The SFPUC and partners are working to build a more diverse and inclusive workforce through the Neurodiversity Internship Program.
On Tuesday, June 23, over 40 people from the SFPUC, its private firm partners, community partners and family members of the interns celebrated the second cohort to graduate from this innovative program that creates career pathways for individuals with developmental differences, including autism, down syndrome, and severe ADHD.
Throughout the six-month program, Brendan Chin, Andrew Collier, Gabriel Wanderlay, and Eric Yu gained valuable work experience and on-the-job training as paid interns at Pankow, Arcadis, and Black & Veatch—three large engineering and construction firms. During a typical workday, interns supported the firm with data entry, document control, organizing supplies, office reception, and a variety of other administrative tasks. In partnership with the nonprofit organization The Arc of San Francisco, each intern was paired with a job coach to provide additional support at their worksite and participated in weekly enrichment sessions to further develop skills they were learning in the office.
Yu supported the SFPUC Biosolids Digester Project during his internship at Arcadis and was able to impart his new skills to his peers. He shared, “My job coach taught me how to better communicate in work-related social interactions and I was able to share my learned skills with the other interns. Further along in the internship, I also taught the other interns how to improve their Excel skills by providing slides and step-by-step hands-on instructions.” Since the internship, Yu has been hired to continue working at Arcadis as a Document Control Specialist for the Biosolids Project.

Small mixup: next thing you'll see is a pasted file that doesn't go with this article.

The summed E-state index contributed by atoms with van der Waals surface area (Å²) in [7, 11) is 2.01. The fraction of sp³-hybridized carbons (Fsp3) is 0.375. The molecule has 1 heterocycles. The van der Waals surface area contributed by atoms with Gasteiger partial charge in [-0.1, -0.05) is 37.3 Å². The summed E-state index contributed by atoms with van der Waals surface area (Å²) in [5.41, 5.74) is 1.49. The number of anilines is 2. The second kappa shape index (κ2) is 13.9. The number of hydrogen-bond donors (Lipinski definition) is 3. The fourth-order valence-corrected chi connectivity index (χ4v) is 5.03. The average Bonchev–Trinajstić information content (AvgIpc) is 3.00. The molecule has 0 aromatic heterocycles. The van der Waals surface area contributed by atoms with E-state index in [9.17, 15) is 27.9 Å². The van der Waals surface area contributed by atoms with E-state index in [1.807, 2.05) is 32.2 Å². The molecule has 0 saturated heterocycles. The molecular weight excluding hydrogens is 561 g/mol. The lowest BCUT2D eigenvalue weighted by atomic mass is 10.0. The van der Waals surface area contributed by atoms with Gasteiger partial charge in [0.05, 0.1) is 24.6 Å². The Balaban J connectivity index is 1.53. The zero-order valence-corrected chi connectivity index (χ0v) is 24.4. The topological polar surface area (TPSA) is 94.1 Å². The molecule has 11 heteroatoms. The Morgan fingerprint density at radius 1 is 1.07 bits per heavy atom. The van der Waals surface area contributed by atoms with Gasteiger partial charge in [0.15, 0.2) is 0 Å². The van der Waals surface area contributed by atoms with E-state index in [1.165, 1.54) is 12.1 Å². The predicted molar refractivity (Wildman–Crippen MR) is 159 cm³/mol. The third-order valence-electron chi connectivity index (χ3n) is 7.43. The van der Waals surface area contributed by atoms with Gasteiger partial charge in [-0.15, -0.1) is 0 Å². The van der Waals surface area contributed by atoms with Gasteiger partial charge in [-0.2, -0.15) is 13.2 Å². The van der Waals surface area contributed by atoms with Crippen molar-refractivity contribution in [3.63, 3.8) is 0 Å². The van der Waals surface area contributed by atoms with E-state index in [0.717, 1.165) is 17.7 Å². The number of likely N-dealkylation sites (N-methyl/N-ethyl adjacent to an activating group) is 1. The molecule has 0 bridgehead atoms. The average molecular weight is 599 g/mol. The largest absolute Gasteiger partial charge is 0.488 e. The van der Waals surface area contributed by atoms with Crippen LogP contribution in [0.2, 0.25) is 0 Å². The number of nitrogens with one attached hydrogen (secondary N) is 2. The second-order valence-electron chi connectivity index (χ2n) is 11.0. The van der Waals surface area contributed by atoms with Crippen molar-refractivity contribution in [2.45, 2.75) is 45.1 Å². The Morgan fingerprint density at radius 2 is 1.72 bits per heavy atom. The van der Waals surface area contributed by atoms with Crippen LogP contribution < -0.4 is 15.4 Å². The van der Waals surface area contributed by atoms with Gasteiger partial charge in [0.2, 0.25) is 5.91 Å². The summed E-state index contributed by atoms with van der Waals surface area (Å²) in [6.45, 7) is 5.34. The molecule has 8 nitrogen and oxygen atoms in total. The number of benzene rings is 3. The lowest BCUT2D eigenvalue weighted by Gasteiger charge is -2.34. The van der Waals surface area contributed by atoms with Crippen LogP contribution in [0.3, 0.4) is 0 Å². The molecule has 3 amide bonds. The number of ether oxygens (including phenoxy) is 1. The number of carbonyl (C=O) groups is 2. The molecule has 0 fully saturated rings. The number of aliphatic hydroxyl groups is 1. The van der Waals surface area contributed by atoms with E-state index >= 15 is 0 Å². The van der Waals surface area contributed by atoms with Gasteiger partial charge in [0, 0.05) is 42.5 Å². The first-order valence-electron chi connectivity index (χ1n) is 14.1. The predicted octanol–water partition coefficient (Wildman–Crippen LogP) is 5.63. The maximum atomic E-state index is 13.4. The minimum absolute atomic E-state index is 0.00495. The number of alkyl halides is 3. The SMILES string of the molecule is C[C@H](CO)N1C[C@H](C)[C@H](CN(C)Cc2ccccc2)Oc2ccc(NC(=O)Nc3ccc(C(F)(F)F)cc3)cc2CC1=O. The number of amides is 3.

“Every graduate is a success story,” said Valerie-Tulier Laiwa, one of the program administrators for the SFPUC’s Workforce Economic Programs and Services (WEPS) team. Other SFPUC WEPS team members include Scott Kaplan (now with DEM), Chanh Tran, and Yordanos Dejan.
Chin, who interned at Black & Veatch, will attend Fresno State University in the fall. Collier and Wanderlay, who both interned at Pankow, now have meaningful work experiences to add to their resumes and advance their careers as they pursue jobs in the future. During his closing remarks at graduation, Collier shared, “This program has built my skills, both in computers and being part of a new professional community. It has given me more confidence to move forward in my professional life and career.” Collier was pleased to work in his Bayview community.
The SFPUC’s Workforce and Economic Programs team launched the Neurodiversity Program in November 2018 as one of the first internships in the nation to alleviate barriers to employment in the engineering and construction sector for the Neurodiverse community. The six-month “interview” gives both the firms and interns an opportunity to see if they are a good match and after the internship, firms are given the choice to hire the intern. Hiring Neurodiversity interns can help firms meet the City’s First Source Hiring requirements and ensure that workforce opportunities from SFPUC’s capital investments directly benefit the most impacted communities. Past participating firms include, Webcor, Black & Veatch, and Stantec. Last year, Stantec also hired their intern.
The Neurodiversity Internship Program is funded by Sundt Walsh JV through SFPUC’s Social Impact Partnership Program, which invites private sector firm partners to give back locally to the communities in which they are performing work on behalf of the SFPUC. The SFPUC is the first public utility in the country to implement a social impact program that advances corporate social responsibility as a part of its competitive bidding process for professional services, alternative delivery and energy contracts. Other examples of SFPUC’s Social Impact Partnership program include the Dinner with a Scientist, Bayview Small Business Phoenix Fund, and CityWorks.